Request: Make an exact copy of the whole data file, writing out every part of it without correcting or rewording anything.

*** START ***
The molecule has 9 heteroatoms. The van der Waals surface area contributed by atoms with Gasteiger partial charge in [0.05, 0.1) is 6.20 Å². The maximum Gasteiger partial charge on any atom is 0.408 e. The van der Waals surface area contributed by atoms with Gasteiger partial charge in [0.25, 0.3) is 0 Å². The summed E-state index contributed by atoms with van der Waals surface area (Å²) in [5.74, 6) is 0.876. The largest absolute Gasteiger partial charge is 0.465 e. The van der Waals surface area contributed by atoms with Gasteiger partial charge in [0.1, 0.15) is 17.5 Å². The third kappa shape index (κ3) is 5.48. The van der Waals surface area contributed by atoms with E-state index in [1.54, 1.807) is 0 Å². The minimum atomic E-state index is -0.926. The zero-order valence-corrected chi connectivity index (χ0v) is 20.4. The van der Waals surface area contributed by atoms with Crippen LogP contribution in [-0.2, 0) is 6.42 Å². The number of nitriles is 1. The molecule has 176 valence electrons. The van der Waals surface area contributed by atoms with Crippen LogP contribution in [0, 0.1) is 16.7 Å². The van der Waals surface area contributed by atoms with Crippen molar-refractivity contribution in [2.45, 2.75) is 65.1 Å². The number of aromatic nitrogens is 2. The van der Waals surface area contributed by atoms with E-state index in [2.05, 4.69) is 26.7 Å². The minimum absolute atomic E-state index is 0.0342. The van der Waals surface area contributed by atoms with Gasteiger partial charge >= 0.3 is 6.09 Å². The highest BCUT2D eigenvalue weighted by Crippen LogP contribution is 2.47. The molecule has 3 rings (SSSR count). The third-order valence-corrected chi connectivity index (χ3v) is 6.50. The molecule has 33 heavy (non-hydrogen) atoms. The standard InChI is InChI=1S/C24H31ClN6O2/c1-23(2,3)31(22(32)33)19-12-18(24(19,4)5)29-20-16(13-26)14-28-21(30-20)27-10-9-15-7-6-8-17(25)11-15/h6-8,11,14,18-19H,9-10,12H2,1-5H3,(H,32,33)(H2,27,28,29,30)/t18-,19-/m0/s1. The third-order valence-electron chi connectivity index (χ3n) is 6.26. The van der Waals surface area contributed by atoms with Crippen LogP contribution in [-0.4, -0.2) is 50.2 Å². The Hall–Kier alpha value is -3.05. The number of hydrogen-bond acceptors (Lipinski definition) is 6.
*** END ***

The molecule has 9 heteroatoms. The van der Waals surface area contributed by atoms with Gasteiger partial charge in [0.05, 0.1) is 6.20 Å². The maximum Gasteiger partial charge on any atom is 0.408 e. The van der Waals surface area contributed by atoms with Gasteiger partial charge in [0.25, 0.3) is 0 Å². The summed E-state index contributed by atoms with van der Waals surface area (Å²) in [5.74, 6) is 0.876. The largest absolute Gasteiger partial charge is 0.465 e. The van der Waals surface area contributed by atoms with Gasteiger partial charge in [0.1, 0.15) is 17.5 Å². The third kappa shape index (κ3) is 5.48. The van der Waals surface area contributed by atoms with E-state index in [1.54, 1.807) is 0 Å². The minimum atomic E-state index is -0.926. The zero-order valence-corrected chi connectivity index (χ0v) is 20.4. The van der Waals surface area contributed by atoms with Crippen LogP contribution in [-0.2, 0) is 6.42 Å². The number of nitriles is 1. The molecule has 176 valence electrons. The van der Waals surface area contributed by atoms with Crippen LogP contribution in [0, 0.1) is 16.7 Å². The van der Waals surface area contributed by atoms with Crippen molar-refractivity contribution in [2.45, 2.75) is 65.1 Å². The number of aromatic nitrogens is 2. The van der Waals surface area contributed by atoms with E-state index in [2.05, 4.69) is 26.7 Å². The minimum absolute atomic E-state index is 0.0342. The van der Waals surface area contributed by atoms with Gasteiger partial charge >= 0.3 is 6.09 Å². The highest BCUT2D eigenvalue weighted by Crippen LogP contribution is 2.47. The molecule has 3 rings (SSSR count). The third-order valence-corrected chi connectivity index (χ3v) is 6.50. The molecule has 33 heavy (non-hydrogen) atoms. The standard InChI is InChI=1S/C24H31ClN6O2/c1-23(2,3)31(22(32)33)19-12-18(24(19,4)5)29-20-16(13-26)14-28-21(30-20)27-10-9-15-7-6-8-17(25)11-15/h6-8,11,14,18-19H,9-10,12H2,1-5H3,(H,32,33)(H2,27,28,29,30)/t18-,19-/m0/s1. The third-order valence-electron chi connectivity index (χ3n) is 6.26. The van der Waals surface area contributed by atoms with Crippen LogP contribution in [-0.4, -0.2) is 50.2 Å². The Hall–Kier alpha value is -3.05. The number of hydrogen-bond acceptors (Lipinski definition) is 6.